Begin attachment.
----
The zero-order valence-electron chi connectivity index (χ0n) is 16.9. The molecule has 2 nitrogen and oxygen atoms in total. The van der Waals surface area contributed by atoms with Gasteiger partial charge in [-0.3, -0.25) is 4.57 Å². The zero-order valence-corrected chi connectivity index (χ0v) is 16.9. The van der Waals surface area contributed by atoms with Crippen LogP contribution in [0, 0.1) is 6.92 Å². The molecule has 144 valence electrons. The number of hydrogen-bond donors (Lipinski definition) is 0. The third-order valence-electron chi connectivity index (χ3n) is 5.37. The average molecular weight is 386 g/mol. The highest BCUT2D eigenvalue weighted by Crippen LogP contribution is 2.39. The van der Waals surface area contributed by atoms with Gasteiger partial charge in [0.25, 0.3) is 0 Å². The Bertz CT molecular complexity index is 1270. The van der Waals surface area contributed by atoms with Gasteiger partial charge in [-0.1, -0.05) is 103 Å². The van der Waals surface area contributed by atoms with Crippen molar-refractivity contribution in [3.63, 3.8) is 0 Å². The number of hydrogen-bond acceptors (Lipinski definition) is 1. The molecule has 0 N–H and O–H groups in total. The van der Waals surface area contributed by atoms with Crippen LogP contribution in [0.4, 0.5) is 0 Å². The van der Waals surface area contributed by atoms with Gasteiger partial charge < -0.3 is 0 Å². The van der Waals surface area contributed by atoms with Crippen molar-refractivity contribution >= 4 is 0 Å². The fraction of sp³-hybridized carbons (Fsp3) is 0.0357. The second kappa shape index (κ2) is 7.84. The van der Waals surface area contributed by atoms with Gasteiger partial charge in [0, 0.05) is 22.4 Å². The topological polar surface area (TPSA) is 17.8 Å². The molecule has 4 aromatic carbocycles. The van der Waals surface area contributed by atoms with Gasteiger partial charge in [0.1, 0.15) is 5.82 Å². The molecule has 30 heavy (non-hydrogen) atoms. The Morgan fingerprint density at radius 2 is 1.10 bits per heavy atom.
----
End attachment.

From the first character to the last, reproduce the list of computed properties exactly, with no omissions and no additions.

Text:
The zero-order valence-electron chi connectivity index (χ0n) is 16.9. The molecule has 2 nitrogen and oxygen atoms in total. The van der Waals surface area contributed by atoms with Gasteiger partial charge in [-0.3, -0.25) is 4.57 Å². The zero-order valence-corrected chi connectivity index (χ0v) is 16.9. The van der Waals surface area contributed by atoms with Crippen LogP contribution in [0, 0.1) is 6.92 Å². The molecule has 144 valence electrons. The number of hydrogen-bond donors (Lipinski definition) is 0. The third-order valence-electron chi connectivity index (χ3n) is 5.37. The average molecular weight is 386 g/mol. The highest BCUT2D eigenvalue weighted by Crippen LogP contribution is 2.39. The van der Waals surface area contributed by atoms with Gasteiger partial charge in [0.25, 0.3) is 0 Å². The Bertz CT molecular complexity index is 1270. The van der Waals surface area contributed by atoms with Gasteiger partial charge in [-0.1, -0.05) is 103 Å². The van der Waals surface area contributed by atoms with Crippen molar-refractivity contribution in [3.63, 3.8) is 0 Å². The number of hydrogen-bond acceptors (Lipinski definition) is 1. The molecule has 0 N–H and O–H groups in total. The van der Waals surface area contributed by atoms with Crippen LogP contribution in [0.4, 0.5) is 0 Å². The van der Waals surface area contributed by atoms with Gasteiger partial charge < -0.3 is 0 Å². The van der Waals surface area contributed by atoms with Crippen molar-refractivity contribution >= 4 is 0 Å². The fraction of sp³-hybridized carbons (Fsp3) is 0.0357. The second kappa shape index (κ2) is 7.84. The van der Waals surface area contributed by atoms with Gasteiger partial charge in [0, 0.05) is 22.4 Å². The topological polar surface area (TPSA) is 17.8 Å². The molecule has 4 aromatic carbocycles. The van der Waals surface area contributed by atoms with Gasteiger partial charge in [0.1, 0.15) is 5.82 Å². The molecule has 30 heavy (non-hydrogen) atoms. The Morgan fingerprint density at radius 2 is 1.10 bits per heavy atom.